Mr. Cornwall (Fulham) seconded the motion, and said that, time after time, similar improvements had been before the Council and had failed to get any contribution because of their being of a strictly local character.

Fulham had suffered in this respect among others, and he saw no reason why Whitechapel should be an exception to the rule.


Mr. Hollington (Mile End) remarked that if there ever was a metropolitan Improvement this was one.

The District Board said that they could not make a roadway through to meet the road made some years ago by the Metropolitan Board Works, because of a blow hole for the underground railway.

There was a large Board School and baths and warehouses in Castle-alley, which caused considerable traffic.


Mr. Thomas Catmur (Whitechapel), who has taken particular trouble in regard to this much-needed improvement, said that he thought perhaps the Council would like to hear from him, as the representative of the district.

It was quite clear that the mover and seconder of the motion to refer this recommendation back, did not quite understand the matter.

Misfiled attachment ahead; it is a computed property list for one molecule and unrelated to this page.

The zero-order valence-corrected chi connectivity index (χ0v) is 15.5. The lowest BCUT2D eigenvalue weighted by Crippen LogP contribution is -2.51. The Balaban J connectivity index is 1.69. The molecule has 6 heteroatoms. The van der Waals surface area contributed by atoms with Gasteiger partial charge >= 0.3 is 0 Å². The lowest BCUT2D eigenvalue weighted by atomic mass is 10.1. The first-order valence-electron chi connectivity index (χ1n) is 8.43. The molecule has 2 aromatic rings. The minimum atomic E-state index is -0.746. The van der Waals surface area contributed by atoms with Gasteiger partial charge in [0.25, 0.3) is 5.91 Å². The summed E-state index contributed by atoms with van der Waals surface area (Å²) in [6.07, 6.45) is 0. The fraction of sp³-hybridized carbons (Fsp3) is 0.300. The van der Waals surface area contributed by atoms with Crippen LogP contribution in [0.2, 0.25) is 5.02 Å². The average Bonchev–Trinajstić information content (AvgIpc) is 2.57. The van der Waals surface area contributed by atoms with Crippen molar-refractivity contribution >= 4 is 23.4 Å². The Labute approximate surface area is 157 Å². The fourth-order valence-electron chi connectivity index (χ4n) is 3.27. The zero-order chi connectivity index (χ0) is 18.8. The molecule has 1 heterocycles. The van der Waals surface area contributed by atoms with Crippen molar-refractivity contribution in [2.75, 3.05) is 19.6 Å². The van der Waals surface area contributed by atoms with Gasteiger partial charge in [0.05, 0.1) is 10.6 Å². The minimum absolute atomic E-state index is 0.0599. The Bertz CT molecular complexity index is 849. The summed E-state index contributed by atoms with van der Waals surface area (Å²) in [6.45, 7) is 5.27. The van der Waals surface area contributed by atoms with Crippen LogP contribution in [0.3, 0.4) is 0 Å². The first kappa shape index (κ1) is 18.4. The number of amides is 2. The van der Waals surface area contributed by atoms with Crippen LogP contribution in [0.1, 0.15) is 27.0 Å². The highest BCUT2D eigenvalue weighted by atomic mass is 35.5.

This thoroughfare, Castle-alley, led from the busiest part of High-street, Whitechapel, through Wentworth-street into Commercial-street.


There were other like thoroughfares running from the High-street into Hounsditch, and persons desirous of going north-west or north-east used these comparatively quiet streets to save time.

The District Board had been negotiating with the railway authorities, but could not get the blow-hole or ventilator removed.

So, at last, as they could not do all that they wanted to do, they resolved to do what they could, and convert this court into an open paved way, some ten feet wide.

He had been on the Improvements Committee for two years, and all that time it had been their policy, continued by the Council, to encourage local authorities to carry out these small improvements.


He was not going to parade the poverty of Whitechapel before the Council, but he might remind poor members that it was not a rich district, and their rates were very high.

He felt confident that the Council would generously adopt the report of the Committee.

Upon a show of hands, the motion to refer it back was lost by a large majority, and the recommendation of the Committee was adopted.”